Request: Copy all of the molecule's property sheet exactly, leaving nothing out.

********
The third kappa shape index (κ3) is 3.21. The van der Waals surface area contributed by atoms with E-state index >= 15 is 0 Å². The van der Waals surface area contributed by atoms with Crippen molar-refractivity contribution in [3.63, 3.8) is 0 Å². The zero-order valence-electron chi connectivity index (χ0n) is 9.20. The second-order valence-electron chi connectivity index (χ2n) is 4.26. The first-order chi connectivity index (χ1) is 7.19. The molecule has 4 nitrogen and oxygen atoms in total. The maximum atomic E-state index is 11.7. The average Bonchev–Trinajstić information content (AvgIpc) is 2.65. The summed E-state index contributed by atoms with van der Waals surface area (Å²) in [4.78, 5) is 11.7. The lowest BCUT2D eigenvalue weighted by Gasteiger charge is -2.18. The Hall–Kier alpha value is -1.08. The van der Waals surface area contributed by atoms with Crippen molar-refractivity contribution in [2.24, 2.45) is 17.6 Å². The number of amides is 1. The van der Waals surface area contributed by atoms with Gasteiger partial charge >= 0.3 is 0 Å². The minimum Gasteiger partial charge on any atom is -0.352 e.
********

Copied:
The third kappa shape index (κ3) is 3.21. The van der Waals surface area contributed by atoms with E-state index >= 15 is 0 Å². The van der Waals surface area contributed by atoms with Crippen molar-refractivity contribution in [3.63, 3.8) is 0 Å². The zero-order valence-electron chi connectivity index (χ0n) is 9.20. The second-order valence-electron chi connectivity index (χ2n) is 4.26. The first-order chi connectivity index (χ1) is 7.19. The molecule has 4 nitrogen and oxygen atoms in total. The maximum atomic E-state index is 11.7. The average Bonchev–Trinajstić information content (AvgIpc) is 2.65. The summed E-state index contributed by atoms with van der Waals surface area (Å²) in [4.78, 5) is 11.7. The lowest BCUT2D eigenvalue weighted by Gasteiger charge is -2.18. The Hall–Kier alpha value is -1.08. The van der Waals surface area contributed by atoms with Crippen molar-refractivity contribution in [2.24, 2.45) is 17.6 Å². The number of amides is 1. The van der Waals surface area contributed by atoms with Gasteiger partial charge >= 0.3 is 0 Å². The minimum Gasteiger partial charge on any atom is -0.352 e.